Speaking to The Citizen, the chief executive officer of the Hotel Association of Tanzania (HAT), Mr Kennedy Edward, said the commitment from the high-level government had been a contributing factor in the recovery of the tourism sector.

He said the initiatives specific to tourism, such as the royal tour and others like the foreign investment drive, have been attracting a flock of international visitors, both for leisure and business.   “These government efforts have stimulated even us in the private sector to pull our socks up and find creative ways to serve the tourists,” said Mr Edward.

The HAT’s chief executive added that with the easing of global economic headwinds and despite recession fears, international travel had improved.   “Overall the year had been better compared to the previous two or three years.

The numbers had improved significantly,” he said.

In tabling the ministry budget for the 2023/2024 fiscal year in June this year, the then minister for Tourism and Natural Resources, Mr Mohamed Mchengerwa, stated that the government is working hard to promote and transform tourism to achieve the $6 billion revenue and 5 million tourists target by 2025.

Europe and the United States of America continue to be the primary wellsprings of tourists drawn to Tanzania for leisure and holidays, as affirmed by the National Bureau of Statistics (NBS).

The Chief Executive Officer of the Tanzania Association of Tour Operations (TATO), Mr Sirili Akko, told The Citizen that despite some ground-breaking infrastructural challenges, the industry is doing well and is poised to perform even better.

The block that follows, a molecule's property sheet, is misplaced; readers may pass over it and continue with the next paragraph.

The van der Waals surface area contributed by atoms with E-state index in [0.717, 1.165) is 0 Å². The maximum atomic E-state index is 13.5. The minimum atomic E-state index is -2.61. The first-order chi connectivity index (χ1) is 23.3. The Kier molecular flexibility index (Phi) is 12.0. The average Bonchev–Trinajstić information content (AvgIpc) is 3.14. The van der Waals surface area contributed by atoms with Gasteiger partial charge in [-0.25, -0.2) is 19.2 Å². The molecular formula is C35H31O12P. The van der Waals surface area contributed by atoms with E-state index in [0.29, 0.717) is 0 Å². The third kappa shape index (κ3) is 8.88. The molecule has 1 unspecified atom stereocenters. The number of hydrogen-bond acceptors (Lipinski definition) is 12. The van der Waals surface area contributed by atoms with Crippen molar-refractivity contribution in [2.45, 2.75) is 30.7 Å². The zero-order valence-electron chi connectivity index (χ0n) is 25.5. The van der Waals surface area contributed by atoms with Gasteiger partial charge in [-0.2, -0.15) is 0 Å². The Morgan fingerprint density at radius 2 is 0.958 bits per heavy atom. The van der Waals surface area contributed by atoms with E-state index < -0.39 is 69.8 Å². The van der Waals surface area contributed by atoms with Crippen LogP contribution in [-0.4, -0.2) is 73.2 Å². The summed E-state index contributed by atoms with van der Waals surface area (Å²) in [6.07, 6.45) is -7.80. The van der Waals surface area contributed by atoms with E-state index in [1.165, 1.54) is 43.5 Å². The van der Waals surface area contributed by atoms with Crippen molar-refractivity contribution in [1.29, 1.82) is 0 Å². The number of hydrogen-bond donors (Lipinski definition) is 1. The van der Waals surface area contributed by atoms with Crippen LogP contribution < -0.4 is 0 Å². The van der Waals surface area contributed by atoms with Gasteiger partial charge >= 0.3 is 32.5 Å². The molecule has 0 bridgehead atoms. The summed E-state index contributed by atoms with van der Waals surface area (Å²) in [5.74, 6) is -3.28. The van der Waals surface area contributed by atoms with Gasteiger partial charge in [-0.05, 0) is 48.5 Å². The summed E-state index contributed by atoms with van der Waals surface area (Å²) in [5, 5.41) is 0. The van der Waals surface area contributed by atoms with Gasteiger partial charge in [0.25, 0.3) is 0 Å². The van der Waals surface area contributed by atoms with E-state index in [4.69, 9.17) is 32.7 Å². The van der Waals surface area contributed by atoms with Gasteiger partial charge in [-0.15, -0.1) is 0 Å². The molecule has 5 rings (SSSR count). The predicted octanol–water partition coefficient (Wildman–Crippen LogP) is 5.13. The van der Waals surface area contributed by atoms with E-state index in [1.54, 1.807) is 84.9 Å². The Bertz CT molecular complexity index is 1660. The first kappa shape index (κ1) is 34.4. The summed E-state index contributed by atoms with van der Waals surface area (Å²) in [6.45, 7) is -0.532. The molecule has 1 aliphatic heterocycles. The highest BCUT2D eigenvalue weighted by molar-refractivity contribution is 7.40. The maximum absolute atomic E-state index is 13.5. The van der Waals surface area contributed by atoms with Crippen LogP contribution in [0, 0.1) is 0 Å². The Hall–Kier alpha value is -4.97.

“The success is attributed to great support from Her Excellency President Samia Suluhu Hassan; the industry is forever indebted to her for the efforts and commitment she is putting in to get it to work for the country,” he said.

The sector’s contribution to foreign exchange is 25 percent and holds a 17.5 percent share in the Gross Domestic Product (GDP).

On the other hand, the forest sector injects 5.9 percent of the foreign currencies and contributes 3.3 percent of the GDP.

 The future

Tourism stakeholders advise that there is a need for the national agenda for tourism to align with both private and public sector goals.

From the hoteliers’ association, Mr Edward urged that this must also go hand in hand with the diversification of the tourism products, considering the changing environment for nature tourism.

“We need to create more tourism products to make Tanzania a unique and premium tourism destination,” he said.

During budget tabling for 2023/2024 then-Minister Mchengerwa had also promised that the government, in developing strategic products, would continue the effort to promote beach tourism, ecology, history, cruises, and resorts, as well as meetings and big events.

“The ministry will also continue to coordinate the process of advertising Tanzania in major international leagues such as football and basketball in countries like the United Kingdom, Spain, and the United States of America, in major concerts, and in global tourism awards,” Mchengerwa told the national assembly in June.